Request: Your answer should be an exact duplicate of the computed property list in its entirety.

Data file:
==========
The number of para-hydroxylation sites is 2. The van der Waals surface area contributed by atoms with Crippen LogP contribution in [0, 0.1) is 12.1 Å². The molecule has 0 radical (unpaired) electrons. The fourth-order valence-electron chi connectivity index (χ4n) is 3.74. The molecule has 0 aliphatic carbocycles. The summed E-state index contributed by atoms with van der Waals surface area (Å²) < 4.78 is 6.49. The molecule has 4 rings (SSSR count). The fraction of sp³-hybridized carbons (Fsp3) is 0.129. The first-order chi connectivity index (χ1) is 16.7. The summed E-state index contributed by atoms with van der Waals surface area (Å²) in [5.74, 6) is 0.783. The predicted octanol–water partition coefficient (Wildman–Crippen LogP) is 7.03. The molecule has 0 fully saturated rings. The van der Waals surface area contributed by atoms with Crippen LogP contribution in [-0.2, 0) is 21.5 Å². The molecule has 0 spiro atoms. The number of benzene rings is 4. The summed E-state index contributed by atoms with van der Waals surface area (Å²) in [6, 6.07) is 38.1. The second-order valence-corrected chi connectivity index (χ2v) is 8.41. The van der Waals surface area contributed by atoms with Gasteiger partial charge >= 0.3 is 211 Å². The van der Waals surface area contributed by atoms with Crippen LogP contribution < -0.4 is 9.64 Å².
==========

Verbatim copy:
The number of para-hydroxylation sites is 2. The van der Waals surface area contributed by atoms with Crippen LogP contribution in [0, 0.1) is 12.1 Å². The molecule has 0 radical (unpaired) electrons. The fourth-order valence-electron chi connectivity index (χ4n) is 3.74. The molecule has 0 aliphatic carbocycles. The summed E-state index contributed by atoms with van der Waals surface area (Å²) < 4.78 is 6.49. The molecule has 4 rings (SSSR count). The fraction of sp³-hybridized carbons (Fsp3) is 0.129. The first-order chi connectivity index (χ1) is 16.7. The summed E-state index contributed by atoms with van der Waals surface area (Å²) in [5.74, 6) is 0.783. The predicted octanol–water partition coefficient (Wildman–Crippen LogP) is 7.03. The molecule has 0 fully saturated rings. The van der Waals surface area contributed by atoms with Crippen LogP contribution in [-0.2, 0) is 21.5 Å². The molecule has 0 spiro atoms. The number of benzene rings is 4. The summed E-state index contributed by atoms with van der Waals surface area (Å²) in [6, 6.07) is 38.1. The second-order valence-corrected chi connectivity index (χ2v) is 8.41. The van der Waals surface area contributed by atoms with Gasteiger partial charge >= 0.3 is 211 Å². The van der Waals surface area contributed by atoms with Crippen LogP contribution < -0.4 is 9.64 Å².